Thursday, September 8, 2011

Eulalia Pérez de Guillen de Mariné

Cecilia Rasmussen is responsible for my first learning about Doña Eulalia some 13 years ago. Her LA Times "Then and Now" column was a very brief, but fascinating look at the centegenerian for whom Rancho el Rincon de San Pascual was reserved.

You can read her oral history, articles about her in places like Wikipedia, and many snippets in local early historians like J.W. Wood or Hiram Reid. Her son-in-law Miguel Blanco/Michael White devotes a chapter to her in his oral history.

According to family lore she was literate. Beyond this was a confidence that is apparent in her oral history and seems reflected in the lives of the women who were a part of her circle.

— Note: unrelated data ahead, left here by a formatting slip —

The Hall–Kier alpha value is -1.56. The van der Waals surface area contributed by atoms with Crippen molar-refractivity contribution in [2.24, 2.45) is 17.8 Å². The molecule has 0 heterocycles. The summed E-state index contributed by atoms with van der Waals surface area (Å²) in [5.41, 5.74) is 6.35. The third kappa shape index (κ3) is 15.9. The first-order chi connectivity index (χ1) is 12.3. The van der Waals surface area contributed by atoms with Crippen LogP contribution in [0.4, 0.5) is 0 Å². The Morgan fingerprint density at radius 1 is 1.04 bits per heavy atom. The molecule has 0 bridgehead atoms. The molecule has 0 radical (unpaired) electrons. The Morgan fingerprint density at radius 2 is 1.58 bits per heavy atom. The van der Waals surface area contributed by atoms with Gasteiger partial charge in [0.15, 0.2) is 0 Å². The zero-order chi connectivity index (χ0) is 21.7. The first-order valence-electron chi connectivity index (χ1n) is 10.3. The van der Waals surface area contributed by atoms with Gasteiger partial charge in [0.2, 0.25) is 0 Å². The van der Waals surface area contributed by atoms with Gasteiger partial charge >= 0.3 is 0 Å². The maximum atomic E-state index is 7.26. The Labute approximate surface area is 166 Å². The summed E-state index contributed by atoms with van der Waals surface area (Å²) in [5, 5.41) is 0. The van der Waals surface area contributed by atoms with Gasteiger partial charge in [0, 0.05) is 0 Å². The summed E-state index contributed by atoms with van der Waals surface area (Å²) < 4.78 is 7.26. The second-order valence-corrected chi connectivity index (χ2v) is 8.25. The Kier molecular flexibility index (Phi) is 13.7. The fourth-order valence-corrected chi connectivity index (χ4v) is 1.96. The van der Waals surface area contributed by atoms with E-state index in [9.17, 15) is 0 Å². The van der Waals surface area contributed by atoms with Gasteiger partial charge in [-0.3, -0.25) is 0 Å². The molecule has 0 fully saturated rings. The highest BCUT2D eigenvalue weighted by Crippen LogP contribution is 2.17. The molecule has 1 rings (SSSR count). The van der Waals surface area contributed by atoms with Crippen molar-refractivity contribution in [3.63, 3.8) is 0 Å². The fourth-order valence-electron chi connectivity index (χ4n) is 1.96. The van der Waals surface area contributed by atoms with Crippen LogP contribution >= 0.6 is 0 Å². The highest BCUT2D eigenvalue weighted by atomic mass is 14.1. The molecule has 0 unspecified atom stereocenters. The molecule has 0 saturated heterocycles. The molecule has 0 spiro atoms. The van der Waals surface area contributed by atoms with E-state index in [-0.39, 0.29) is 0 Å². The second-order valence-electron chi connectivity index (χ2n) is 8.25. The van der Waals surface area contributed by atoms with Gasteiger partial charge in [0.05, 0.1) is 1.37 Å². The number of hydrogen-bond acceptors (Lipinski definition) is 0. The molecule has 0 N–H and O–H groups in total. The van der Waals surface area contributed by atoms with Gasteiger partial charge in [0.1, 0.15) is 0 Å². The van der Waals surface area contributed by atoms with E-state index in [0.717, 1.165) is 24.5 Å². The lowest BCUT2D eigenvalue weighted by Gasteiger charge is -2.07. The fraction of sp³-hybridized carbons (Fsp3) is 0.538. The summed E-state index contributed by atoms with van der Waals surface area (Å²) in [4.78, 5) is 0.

It is a profoundly proud woman who begins her oral history, "I, Eulalia Pérez..." It is a woman who was familiar to those who spoke English and those who spoke Spanish. In part because of her age and in part due to her amazing life, and her dedication to her work.

Eulalia Pérez de Guillén de Mariné died on June 8, 1878 four years after members of the Orange Grove Association moved to the land that had been known as Rancho El Rincon de San Pascual and eight years before much of the rancho was incorporated as the City of Pasadena.

Rasmussen -érez_de_Guillén_Mariné

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